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The future of driving is here at Smith Auto Group - Chevrolet Volt and Nissan Leaf


The future of driving is here at Smith Auto Group - Chevrolet Volt and Nissan Leaf

The future may be whizzing by you, but you're not going to hear it coming. Smith Auto Group of Fort Smith has two 2012 models of electric cars on the road right now - the Chevrolet Volt and the Nissan Leaf. One is a hybrid and the other is the first mass-production all-electric automobile. And the first thing you will notice about them is that you don't notice any engine sound at all.

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When Smith Chevrolet sent a 2012 Chevy Volt to our office, it was quickly surrounded by the curious magazine staff. When we asked to hear the car start, we were surprised to be told it was still running. Only a hand on the hood to feel a hearty hum gave any evidence. Right behind it came Smith's new Nissan Leaf, although we saw rather than heard it coming down the street.

 

Test rides were in order. America first! The Chevy Volt is an all-American-looking car with styling related to the popular Chevy Malibu, its stablemate. The Volt's lines are clean and super-aerodynamic. It's sporty with a promise of muscularity, even standing still.

 

Ahead of the driver-side door is a port for charging the lithium-ion battery; the gas hatch is at the rear left fender. The Volt is a hybrid, with a powerful electric propulsion system that also can be powered by gas to generate electricity and extend its driving range. The Volt's 273-lb.-ft. of low-end torque goes directly to the wheels for a 0-60 mph time of less than 10 seconds and a top speed of 100, which is, of course, naughty. Drive safely!

 

You'll find you're in a well-appointed cabin while zooming along almost silently. The LCD screen instrument cluster indicates energy usage and power flow and gives you efficiency feedback based on your driving style - plus displays the speed.

 

A second LCD screen on the console is even more informative and is operated by voice commands or a touch screen. With two apps, learn everything from the car's charging status to tire pressure to navigation, all available on your smart phone, as well. Optional text or e-mail alerts send info to your phone, which can be used for remote programming of many features.

 

This abundantly equipped Volt, fully charged and filled with 9 gallons of gas, will run for more than 300 miles before an energy refueling of either kind. Most users will be plugging in at their own homes, overnight.

Home also is the main energy refilling location (forget gas stations) for the Nissan Leaf, which is 100 percent electric and proudly "zero emission."

 

While Chevy styled the Volt to be reassuringly familiar even with its new-tech features, the Leaf emphasizes its innovations, inviting drivers to think of themselves as pioneers. The automatic transmission gearshift even looks a bit like a computer mouse.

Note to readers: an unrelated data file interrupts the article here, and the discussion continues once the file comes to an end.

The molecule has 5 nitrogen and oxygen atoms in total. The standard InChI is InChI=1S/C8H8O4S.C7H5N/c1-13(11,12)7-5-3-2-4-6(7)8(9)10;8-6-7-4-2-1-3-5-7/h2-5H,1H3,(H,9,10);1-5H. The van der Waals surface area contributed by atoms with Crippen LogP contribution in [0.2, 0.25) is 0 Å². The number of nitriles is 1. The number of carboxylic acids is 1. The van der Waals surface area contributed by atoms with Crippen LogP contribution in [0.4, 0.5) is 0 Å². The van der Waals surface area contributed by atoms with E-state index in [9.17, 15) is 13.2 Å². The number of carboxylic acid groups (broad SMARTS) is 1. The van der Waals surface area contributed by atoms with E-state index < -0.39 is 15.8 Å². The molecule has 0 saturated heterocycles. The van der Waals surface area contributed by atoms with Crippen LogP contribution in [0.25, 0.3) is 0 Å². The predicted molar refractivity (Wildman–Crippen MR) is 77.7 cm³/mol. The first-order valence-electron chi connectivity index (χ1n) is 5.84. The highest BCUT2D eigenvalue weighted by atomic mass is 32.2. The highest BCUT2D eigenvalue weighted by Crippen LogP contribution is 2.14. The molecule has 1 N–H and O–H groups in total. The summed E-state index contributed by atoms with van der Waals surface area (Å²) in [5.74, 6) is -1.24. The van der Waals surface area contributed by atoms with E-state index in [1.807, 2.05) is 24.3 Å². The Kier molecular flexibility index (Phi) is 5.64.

Nissan's sales literature boldly states that driving electric "isn't for everybody." But as 70 percent of Americans drive only about 40 miles a day and 95 percent drive fewer than 100 miles a day, Nissan asserts the Leaf, with a range of about 100 miles, is today's realistic alternative to a conventional, gasoline-powered vehicle.

 

In simple LED?displays, the Leaf plots range-management data for the driver. Range varies depending on driving habits and, like the Volt, the Leaf helps drivers adjust human behaviors to maximize energy efficiency. The Leaf recaptures energy during breaking, feeding power back to the battery to increase range.

 

Smart phones interface smoothly and can send remote commands to the Leaf.

 

Tech does not triumph over style and performance. The roomy, five-passenger cabin has every amenity, cup holder and advanced safety feature Nissan offers. But it delivers 100 percent torque right off the line and, with its battery in the center, the cornering is sporty.

 

Nissanleafdrivers.com is a website where Leaf owners compare and even compete about their driving ranges and give each other tips. Most of them write that they have normal, spontaneous driving lives with a short learning curve about keeping their batteries charged.

 

There's much more to learn about these cars. Start with their detailed and enjoyable websites, with pictures and videos explaining battery life, mechanics, on-board technology, style options and special features.

But driving is believing. The knowledgeable sales staff at Smith Chevrolet and Smith Nissan enjoy answering questions about these innovative new vehicles, down to the last techy detail. The future is charged up and available for a test drive today.

 

 


Learn more at smithautogroup.com

 

Smith Chevrolet

1215 U.S. 71 South, Fort Smith

479-431-6500

Smith Nissan

6520 Autopark Drive, Fort Smith

479-648-1900


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